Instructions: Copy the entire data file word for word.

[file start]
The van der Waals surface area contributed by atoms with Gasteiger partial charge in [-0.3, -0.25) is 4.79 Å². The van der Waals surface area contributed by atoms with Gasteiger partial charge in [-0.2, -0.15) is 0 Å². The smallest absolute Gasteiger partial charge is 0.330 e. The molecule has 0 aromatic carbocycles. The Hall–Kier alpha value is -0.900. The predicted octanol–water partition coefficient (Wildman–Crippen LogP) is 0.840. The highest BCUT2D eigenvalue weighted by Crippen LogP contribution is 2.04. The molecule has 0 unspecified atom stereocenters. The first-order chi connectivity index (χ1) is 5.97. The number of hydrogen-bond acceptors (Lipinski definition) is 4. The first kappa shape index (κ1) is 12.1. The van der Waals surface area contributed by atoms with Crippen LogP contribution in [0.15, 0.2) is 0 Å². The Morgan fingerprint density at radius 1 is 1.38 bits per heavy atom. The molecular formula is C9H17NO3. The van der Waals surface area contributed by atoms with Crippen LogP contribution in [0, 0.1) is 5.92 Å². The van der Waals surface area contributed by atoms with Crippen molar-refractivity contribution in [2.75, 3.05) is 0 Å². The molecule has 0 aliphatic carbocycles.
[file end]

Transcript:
The van der Waals surface area contributed by atoms with Gasteiger partial charge in [-0.3, -0.25) is 4.79 Å². The van der Waals surface area contributed by atoms with Gasteiger partial charge in [-0.2, -0.15) is 0 Å². The smallest absolute Gasteiger partial charge is 0.330 e. The molecule has 0 aromatic carbocycles. The Hall–Kier alpha value is -0.900. The predicted octanol–water partition coefficient (Wildman–Crippen LogP) is 0.840. The highest BCUT2D eigenvalue weighted by Crippen LogP contribution is 2.04. The molecule has 0 unspecified atom stereocenters. The first-order chi connectivity index (χ1) is 5.97. The number of hydrogen-bond acceptors (Lipinski definition) is 4. The first kappa shape index (κ1) is 12.1. The van der Waals surface area contributed by atoms with Crippen LogP contribution in [0.15, 0.2) is 0 Å². The Morgan fingerprint density at radius 1 is 1.38 bits per heavy atom. The molecular formula is C9H17NO3. The van der Waals surface area contributed by atoms with Crippen LogP contribution in [0, 0.1) is 5.92 Å². The van der Waals surface area contributed by atoms with Crippen molar-refractivity contribution in [2.75, 3.05) is 0 Å². The molecule has 0 aliphatic carbocycles.